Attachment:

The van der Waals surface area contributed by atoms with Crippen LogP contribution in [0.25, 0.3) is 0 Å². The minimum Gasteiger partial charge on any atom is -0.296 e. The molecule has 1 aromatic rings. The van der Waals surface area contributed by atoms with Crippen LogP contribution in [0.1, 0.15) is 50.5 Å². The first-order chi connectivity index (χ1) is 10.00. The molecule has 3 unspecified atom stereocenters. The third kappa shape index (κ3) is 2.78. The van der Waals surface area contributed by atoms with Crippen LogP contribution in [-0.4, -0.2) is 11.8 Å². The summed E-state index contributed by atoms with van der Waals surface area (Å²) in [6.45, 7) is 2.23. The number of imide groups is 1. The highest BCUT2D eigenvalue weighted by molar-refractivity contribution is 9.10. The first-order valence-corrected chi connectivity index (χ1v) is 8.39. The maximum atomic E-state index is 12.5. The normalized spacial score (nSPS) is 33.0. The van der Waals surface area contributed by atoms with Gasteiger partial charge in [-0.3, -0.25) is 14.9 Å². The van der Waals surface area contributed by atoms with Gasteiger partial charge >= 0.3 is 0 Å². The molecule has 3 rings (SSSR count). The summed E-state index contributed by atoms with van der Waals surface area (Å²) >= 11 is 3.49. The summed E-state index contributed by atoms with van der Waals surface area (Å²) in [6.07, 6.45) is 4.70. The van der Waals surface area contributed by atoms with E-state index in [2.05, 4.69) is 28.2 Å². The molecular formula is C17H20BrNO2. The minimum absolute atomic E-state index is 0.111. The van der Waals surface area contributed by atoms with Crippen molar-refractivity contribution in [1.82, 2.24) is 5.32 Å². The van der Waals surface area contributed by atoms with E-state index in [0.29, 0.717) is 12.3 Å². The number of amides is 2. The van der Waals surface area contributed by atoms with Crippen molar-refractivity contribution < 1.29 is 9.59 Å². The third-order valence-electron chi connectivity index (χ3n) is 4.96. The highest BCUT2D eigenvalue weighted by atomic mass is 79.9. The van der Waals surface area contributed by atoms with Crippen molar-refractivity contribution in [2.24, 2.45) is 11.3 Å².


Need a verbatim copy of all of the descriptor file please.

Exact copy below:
The van der Waals surface area contributed by atoms with Crippen LogP contribution in [0.25, 0.3) is 0 Å². The minimum Gasteiger partial charge on any atom is -0.296 e. The molecule has 1 aromatic rings. The van der Waals surface area contributed by atoms with Crippen LogP contribution in [0.1, 0.15) is 50.5 Å². The first-order chi connectivity index (χ1) is 10.00. The molecule has 3 unspecified atom stereocenters. The third kappa shape index (κ3) is 2.78. The van der Waals surface area contributed by atoms with Crippen LogP contribution in [-0.4, -0.2) is 11.8 Å². The summed E-state index contributed by atoms with van der Waals surface area (Å²) in [6.45, 7) is 2.23. The number of imide groups is 1. The highest BCUT2D eigenvalue weighted by molar-refractivity contribution is 9.10. The first-order valence-corrected chi connectivity index (χ1v) is 8.39. The maximum atomic E-state index is 12.5. The normalized spacial score (nSPS) is 33.0. The van der Waals surface area contributed by atoms with Gasteiger partial charge in [-0.3, -0.25) is 14.9 Å². The van der Waals surface area contributed by atoms with Gasteiger partial charge >= 0.3 is 0 Å². The molecule has 3 rings (SSSR count). The summed E-state index contributed by atoms with van der Waals surface area (Å²) >= 11 is 3.49. The summed E-state index contributed by atoms with van der Waals surface area (Å²) in [6.07, 6.45) is 4.70. The van der Waals surface area contributed by atoms with E-state index in [2.05, 4.69) is 28.2 Å². The molecular formula is C17H20BrNO2. The minimum absolute atomic E-state index is 0.111. The van der Waals surface area contributed by atoms with Crippen molar-refractivity contribution in [1.82, 2.24) is 5.32 Å². The van der Waals surface area contributed by atoms with E-state index in [0.29, 0.717) is 12.3 Å². The number of amides is 2. The van der Waals surface area contributed by atoms with Crippen molar-refractivity contribution < 1.29 is 9.59 Å². The third-order valence-electron chi connectivity index (χ3n) is 4.96. The highest BCUT2D eigenvalue weighted by atomic mass is 79.9. The van der Waals surface area contributed by atoms with Crippen molar-refractivity contribution in [2.24, 2.45) is 11.3 Å².